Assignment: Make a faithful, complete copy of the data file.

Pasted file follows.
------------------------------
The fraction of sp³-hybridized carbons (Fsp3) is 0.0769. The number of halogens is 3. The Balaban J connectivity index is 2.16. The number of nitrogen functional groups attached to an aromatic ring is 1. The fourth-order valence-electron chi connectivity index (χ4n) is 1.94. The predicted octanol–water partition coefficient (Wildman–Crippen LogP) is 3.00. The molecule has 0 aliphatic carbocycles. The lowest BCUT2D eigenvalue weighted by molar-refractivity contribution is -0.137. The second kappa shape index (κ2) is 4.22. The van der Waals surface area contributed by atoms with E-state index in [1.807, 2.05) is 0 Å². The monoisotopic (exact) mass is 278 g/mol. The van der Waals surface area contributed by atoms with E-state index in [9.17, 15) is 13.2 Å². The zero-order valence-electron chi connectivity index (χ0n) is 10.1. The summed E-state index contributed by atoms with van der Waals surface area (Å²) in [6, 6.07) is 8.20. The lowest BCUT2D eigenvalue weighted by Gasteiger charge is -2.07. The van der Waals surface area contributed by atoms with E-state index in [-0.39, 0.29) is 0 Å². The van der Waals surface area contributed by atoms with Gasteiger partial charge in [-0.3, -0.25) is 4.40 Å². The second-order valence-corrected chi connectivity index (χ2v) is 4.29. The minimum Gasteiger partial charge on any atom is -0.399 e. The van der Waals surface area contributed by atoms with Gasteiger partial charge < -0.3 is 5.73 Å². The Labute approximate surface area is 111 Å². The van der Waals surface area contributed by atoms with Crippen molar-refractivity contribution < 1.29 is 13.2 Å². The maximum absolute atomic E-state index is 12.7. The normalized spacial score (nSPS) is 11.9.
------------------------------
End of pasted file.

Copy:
The fraction of sp³-hybridized carbons (Fsp3) is 0.0769. The number of halogens is 3. The Balaban J connectivity index is 2.16. The number of nitrogen functional groups attached to an aromatic ring is 1. The fourth-order valence-electron chi connectivity index (χ4n) is 1.94. The predicted octanol–water partition coefficient (Wildman–Crippen LogP) is 3.00. The molecule has 0 aliphatic carbocycles. The lowest BCUT2D eigenvalue weighted by molar-refractivity contribution is -0.137. The second kappa shape index (κ2) is 4.22. The van der Waals surface area contributed by atoms with E-state index in [1.807, 2.05) is 0 Å². The monoisotopic (exact) mass is 278 g/mol. The van der Waals surface area contributed by atoms with E-state index in [9.17, 15) is 13.2 Å². The zero-order valence-electron chi connectivity index (χ0n) is 10.1. The summed E-state index contributed by atoms with van der Waals surface area (Å²) in [6, 6.07) is 8.20. The lowest BCUT2D eigenvalue weighted by Gasteiger charge is -2.07. The van der Waals surface area contributed by atoms with E-state index in [-0.39, 0.29) is 0 Å². The van der Waals surface area contributed by atoms with Gasteiger partial charge in [-0.3, -0.25) is 4.40 Å². The second-order valence-corrected chi connectivity index (χ2v) is 4.29. The minimum Gasteiger partial charge on any atom is -0.399 e. The van der Waals surface area contributed by atoms with Gasteiger partial charge < -0.3 is 5.73 Å². The Labute approximate surface area is 111 Å². The van der Waals surface area contributed by atoms with Crippen molar-refractivity contribution < 1.29 is 13.2 Å². The maximum absolute atomic E-state index is 12.7. The normalized spacial score (nSPS) is 11.9.